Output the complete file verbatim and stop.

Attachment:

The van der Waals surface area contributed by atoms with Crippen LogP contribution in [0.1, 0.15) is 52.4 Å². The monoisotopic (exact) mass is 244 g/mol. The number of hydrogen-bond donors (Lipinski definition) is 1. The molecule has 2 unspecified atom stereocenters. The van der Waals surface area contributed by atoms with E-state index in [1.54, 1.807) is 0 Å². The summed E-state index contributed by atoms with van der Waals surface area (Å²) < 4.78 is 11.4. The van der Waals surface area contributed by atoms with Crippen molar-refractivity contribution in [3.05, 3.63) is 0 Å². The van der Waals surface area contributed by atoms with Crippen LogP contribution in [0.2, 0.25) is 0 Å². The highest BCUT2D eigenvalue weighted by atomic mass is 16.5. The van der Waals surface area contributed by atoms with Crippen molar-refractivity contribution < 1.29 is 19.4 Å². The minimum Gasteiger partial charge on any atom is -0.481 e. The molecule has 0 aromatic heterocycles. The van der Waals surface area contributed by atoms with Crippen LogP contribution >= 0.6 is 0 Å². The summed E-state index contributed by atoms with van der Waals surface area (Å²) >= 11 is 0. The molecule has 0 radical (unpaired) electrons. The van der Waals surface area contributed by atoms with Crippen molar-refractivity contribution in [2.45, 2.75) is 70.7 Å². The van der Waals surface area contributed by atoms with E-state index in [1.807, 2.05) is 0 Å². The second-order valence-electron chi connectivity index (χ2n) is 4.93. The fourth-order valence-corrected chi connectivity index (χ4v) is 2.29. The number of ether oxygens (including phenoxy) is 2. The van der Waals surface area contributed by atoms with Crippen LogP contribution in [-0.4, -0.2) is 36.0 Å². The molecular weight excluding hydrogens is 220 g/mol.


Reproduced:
The van der Waals surface area contributed by atoms with Crippen LogP contribution in [0.1, 0.15) is 52.4 Å². The monoisotopic (exact) mass is 244 g/mol. The number of hydrogen-bond donors (Lipinski definition) is 1. The molecule has 2 unspecified atom stereocenters. The van der Waals surface area contributed by atoms with E-state index in [1.54, 1.807) is 0 Å². The summed E-state index contributed by atoms with van der Waals surface area (Å²) < 4.78 is 11.4. The van der Waals surface area contributed by atoms with Crippen molar-refractivity contribution in [3.05, 3.63) is 0 Å². The van der Waals surface area contributed by atoms with Crippen LogP contribution in [0.2, 0.25) is 0 Å². The highest BCUT2D eigenvalue weighted by atomic mass is 16.5. The van der Waals surface area contributed by atoms with Crippen molar-refractivity contribution < 1.29 is 19.4 Å². The minimum Gasteiger partial charge on any atom is -0.481 e. The molecule has 0 aromatic heterocycles. The van der Waals surface area contributed by atoms with Crippen LogP contribution >= 0.6 is 0 Å². The summed E-state index contributed by atoms with van der Waals surface area (Å²) >= 11 is 0. The molecule has 0 radical (unpaired) electrons. The van der Waals surface area contributed by atoms with Crippen molar-refractivity contribution in [2.45, 2.75) is 70.7 Å². The van der Waals surface area contributed by atoms with E-state index in [1.807, 2.05) is 0 Å². The second-order valence-electron chi connectivity index (χ2n) is 4.93. The fourth-order valence-corrected chi connectivity index (χ4v) is 2.29. The number of ether oxygens (including phenoxy) is 2. The van der Waals surface area contributed by atoms with Crippen LogP contribution in [-0.4, -0.2) is 36.0 Å². The molecular weight excluding hydrogens is 220 g/mol.